After publishing a list of twenty characteristics that are common to healthy institutions, some conversations have ensued with various clients, asking about other components. Tuition discounting has been the most popular. So, here is a list updated to 25 characteristics. See how you are doing in comparison with these standards:
- Annual net tuition per traditional student of at least $14,000
- Tuition discount rate of less than 50%
- Incoming student discount percentage no more than three percentage points more than returning student discount. (ie new student = 46% and returning student = 43%)
- Non-student revenues (primarily donations and investment returns) of at least 12% of operating revenue. (Student revenues include tuition, fees and auxiliary revenues)
- A student to faculty ratio for traditional operations of 17 to 1 or greater with no more than 15% of traditional classes having less than ten students in them.
- Faculty makeup: <10% Instructors, >40% Asst. Professors, 30% Associate and 20% Full Professors.
- No more than five percent of overall faculty load assigned to non-teaching appointments
- Non-traditional student revenues equaling or exceeding 40% of overall net tuition
- Net contribution from non-traditional operations of at least 40% after facility and overhead costs.
- Average non-traditional class size equal to or exceeding 15 students
- 85% of non-traditional classes taught as overload or by adjuncts.
- GAAP-based change in unrestricted net assets (surplus) = or > 4% of operating revenue
- Long-term debt equaling less than 50% of annual operating revenue.
- Debt service (principal and interest) not to exceed 5% of operating revenue
- Total salary and benefit costs not to exceed 65% of total operating expenses.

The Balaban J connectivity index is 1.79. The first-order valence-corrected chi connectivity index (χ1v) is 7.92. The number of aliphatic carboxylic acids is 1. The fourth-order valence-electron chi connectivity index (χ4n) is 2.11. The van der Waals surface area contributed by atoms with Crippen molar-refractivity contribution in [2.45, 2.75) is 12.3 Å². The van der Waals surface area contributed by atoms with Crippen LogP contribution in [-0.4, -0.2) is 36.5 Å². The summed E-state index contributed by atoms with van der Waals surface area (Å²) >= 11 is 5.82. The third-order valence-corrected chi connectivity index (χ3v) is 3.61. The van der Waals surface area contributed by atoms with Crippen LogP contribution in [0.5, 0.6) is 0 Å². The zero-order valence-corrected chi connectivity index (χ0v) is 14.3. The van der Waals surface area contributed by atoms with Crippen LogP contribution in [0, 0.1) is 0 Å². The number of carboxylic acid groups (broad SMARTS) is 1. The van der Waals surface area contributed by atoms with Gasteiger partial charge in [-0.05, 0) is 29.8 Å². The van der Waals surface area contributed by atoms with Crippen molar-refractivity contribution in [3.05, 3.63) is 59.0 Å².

- Total Salary and benefit costs not to exceed 90% of net tuition revenue
- Student receivables not to exceed 1% of annual student revenue at year end.
- Matching 403(b) contribution of at least 6%
- 80% of health care premiums covered by institution.
- Dedication of at least 20% of operating surplus toward a summer bonus payment to on-going employees (end of July payout).
- Budget contingency of at least 2% of revenues.
- Separate capital budget from operating budget.
- Capital spending plus principal payments exceeding 120% of annual depreciation expense.
- Formal five-year forecast with pro-forma balance sheet, income statement, cash flows and ratios, supported by solid (defensible and owned) revenue projections.
- Budgeting based on the lower end of the range of revenue expectations, with the uncoupling of budgetary assumptions from revenue goals for enrollment, financial aid and advancement (departmental goals exceeding budget)
Keep in mind, these are not hard and fast rules. For instance, your institution may have royalty income that far exceeds the 12% threshold for non-student revenues. That kind of performance can cover a multitude of weaknesses in other categories.
Provided you are able to deliver the above statistics, chances are pretty good you will have a healthy institution that can sustain the hard times that confront us.
Have anything to add to this list?